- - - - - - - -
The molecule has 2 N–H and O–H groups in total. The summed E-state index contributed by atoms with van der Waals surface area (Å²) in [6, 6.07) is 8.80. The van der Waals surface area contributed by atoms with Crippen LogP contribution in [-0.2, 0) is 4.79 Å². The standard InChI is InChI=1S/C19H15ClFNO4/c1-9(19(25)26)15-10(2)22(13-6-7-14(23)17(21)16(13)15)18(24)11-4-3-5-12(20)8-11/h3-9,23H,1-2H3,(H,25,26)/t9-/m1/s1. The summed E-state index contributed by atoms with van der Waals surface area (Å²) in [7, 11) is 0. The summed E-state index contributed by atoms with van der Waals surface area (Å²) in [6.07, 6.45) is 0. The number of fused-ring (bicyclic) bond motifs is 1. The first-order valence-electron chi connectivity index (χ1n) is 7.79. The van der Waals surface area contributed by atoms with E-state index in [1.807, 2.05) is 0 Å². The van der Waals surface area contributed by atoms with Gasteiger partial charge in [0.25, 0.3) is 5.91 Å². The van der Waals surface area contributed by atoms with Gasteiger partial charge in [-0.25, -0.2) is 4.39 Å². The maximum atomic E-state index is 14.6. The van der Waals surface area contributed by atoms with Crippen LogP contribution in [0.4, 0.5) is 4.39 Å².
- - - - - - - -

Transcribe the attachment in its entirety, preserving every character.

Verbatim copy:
The molecule has 2 N–H and O–H groups in total. The summed E-state index contributed by atoms with van der Waals surface area (Å²) in [6, 6.07) is 8.80. The van der Waals surface area contributed by atoms with Crippen LogP contribution in [-0.2, 0) is 4.79 Å². The standard InChI is InChI=1S/C19H15ClFNO4/c1-9(19(25)26)15-10(2)22(13-6-7-14(23)17(21)16(13)15)18(24)11-4-3-5-12(20)8-11/h3-9,23H,1-2H3,(H,25,26)/t9-/m1/s1. The summed E-state index contributed by atoms with van der Waals surface area (Å²) in [7, 11) is 0. The summed E-state index contributed by atoms with van der Waals surface area (Å²) in [6.07, 6.45) is 0. The number of fused-ring (bicyclic) bond motifs is 1. The first-order valence-electron chi connectivity index (χ1n) is 7.79. The van der Waals surface area contributed by atoms with E-state index in [1.807, 2.05) is 0 Å². The van der Waals surface area contributed by atoms with Gasteiger partial charge in [0.25, 0.3) is 5.91 Å². The van der Waals surface area contributed by atoms with Gasteiger partial charge in [-0.25, -0.2) is 4.39 Å². The maximum atomic E-state index is 14.6. The van der Waals surface area contributed by atoms with Crippen LogP contribution in [0.4, 0.5) is 4.39 Å².